Blaming each other and trying to change the other person’s opinions are both counterproductive. When we assume that one person is right and the other person is wrong, we put the person who is “wrong” on the defensive. Get out of this right vs. wrong framework altogether. Accept the fact that you simply see the issue differently.
Become aware of your impact on your partner.
Arguments start when we say something without realizing how our partner will take it. Your partner may blame you for starting an argument when that is the last thing you had in mind. One goal of relationship therapy is to uncover what people mean when they say things – and what it means when they hear certain things.
You can’t change past history.
Although you may feel hurt by something that happened in the past, the only options people have are to work for better circumstances in the present and the future. Of course, you may want to talk about things which have bothered you in the past, but holding a grudge usually interferes with the productive resolution of current problems – those things which you can do something about. Work on one current problem at a time, not a list of things from the past. Discuss the problem while it is relevant.
State your needs as specific requests
for positive behavior change.
It is not helpful to criticize the person’s character – this simply puts our partner into a defensive stance. Labeling the person with words like “crazy,” “immature,” or “slob” does not solve the specific problem you need to address, and it ensures that you will not be heard. These words are only meant to hurt. Let your partner know that it is a specific behavior that bothers you, and behaviors can be changed.
Use effective communication techniques.
Use “I-statements” when you want to convey how you feel. Take responsibility for your own feelings and assume that your partner is responsible for his or her own. When you say, “I feel left out at parties,” you and your partner can work on this constructively together. But when you say, “Buster, you take the cake – you don’t care one thing about me when you’re around your friends,” your partner is seen as the enemy and resolution of the problem becomes difficult. When you use generalized words like “should,” “ought,” “always,” or “never” you become like a parent and this places your partner in a childlike role where constructive discussion between two equal adults becomes virtually impossible. Making sure that your nonverbal message matches your verbal communication also facilitates an effective conversation.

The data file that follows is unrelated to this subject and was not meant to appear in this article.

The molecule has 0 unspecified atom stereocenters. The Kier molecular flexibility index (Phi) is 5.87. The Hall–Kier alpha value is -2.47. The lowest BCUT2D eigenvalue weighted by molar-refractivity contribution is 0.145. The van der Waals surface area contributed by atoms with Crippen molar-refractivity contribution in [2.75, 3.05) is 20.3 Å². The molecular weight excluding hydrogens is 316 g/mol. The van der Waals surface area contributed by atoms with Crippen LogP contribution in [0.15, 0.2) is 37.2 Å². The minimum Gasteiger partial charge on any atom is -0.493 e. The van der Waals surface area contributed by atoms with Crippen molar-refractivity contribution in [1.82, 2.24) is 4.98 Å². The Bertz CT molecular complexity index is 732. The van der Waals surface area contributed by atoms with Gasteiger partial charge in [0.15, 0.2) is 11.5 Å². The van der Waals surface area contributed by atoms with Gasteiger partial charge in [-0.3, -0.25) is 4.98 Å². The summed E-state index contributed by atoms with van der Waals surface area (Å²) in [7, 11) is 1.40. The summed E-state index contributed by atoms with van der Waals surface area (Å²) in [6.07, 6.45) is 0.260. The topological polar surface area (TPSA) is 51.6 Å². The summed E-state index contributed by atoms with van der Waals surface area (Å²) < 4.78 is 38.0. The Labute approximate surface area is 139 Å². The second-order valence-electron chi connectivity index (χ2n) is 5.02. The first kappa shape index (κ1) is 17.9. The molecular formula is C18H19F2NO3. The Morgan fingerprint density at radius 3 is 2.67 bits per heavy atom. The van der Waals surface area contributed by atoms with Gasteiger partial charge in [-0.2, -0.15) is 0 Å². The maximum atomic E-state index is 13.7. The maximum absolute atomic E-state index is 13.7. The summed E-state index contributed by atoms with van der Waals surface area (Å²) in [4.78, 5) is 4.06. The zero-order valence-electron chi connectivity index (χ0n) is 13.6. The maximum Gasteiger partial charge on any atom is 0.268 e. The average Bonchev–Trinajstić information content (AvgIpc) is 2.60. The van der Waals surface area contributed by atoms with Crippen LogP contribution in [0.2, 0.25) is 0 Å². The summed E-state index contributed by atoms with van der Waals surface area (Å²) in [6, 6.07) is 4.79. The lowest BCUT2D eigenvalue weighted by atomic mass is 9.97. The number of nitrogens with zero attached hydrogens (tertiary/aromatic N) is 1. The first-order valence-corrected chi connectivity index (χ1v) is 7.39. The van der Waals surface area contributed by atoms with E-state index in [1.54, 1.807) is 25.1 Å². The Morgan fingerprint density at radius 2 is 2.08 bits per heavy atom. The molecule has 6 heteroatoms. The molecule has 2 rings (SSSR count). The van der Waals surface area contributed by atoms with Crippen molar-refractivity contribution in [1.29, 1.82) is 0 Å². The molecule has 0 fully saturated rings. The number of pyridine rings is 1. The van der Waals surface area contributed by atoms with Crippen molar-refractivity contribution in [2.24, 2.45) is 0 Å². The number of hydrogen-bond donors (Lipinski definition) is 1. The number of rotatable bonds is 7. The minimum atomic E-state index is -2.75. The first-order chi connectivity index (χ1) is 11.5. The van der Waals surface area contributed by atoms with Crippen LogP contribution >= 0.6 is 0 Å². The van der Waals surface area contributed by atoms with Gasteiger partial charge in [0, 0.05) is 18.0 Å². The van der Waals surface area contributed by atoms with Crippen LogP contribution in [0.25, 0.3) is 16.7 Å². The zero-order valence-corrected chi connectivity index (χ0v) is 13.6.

De-escalate arguments that are getting
out of control.
It is not helpful to threaten the other person either verbally or physically. Any sort of violence is unacceptable. Time-outs are a perfectly good way to give both parties a chance to cool down so that the problem can be resolved later after the heat has dissipated. Recognize the triggers that set off an argument, as well as the process of escalation, and take immediate steps to get things under control. Put your energy into resolution of the conflict. A component of relationship therapy is to clarify this destructive process and to learn tools for resolving problems and restoring personal integrity and mutual respect.
It is a wonder that relationships are as successful as they are. We seldom get any kind of formal training in how to manage relationships well. One lesson that many of us have never learned is that differences of opinion and polarized perspectives are to be expected and are normal and healthy. However, serious differences that lead to hurtful, destructive arguing require attention. Fortunately, help is readily available.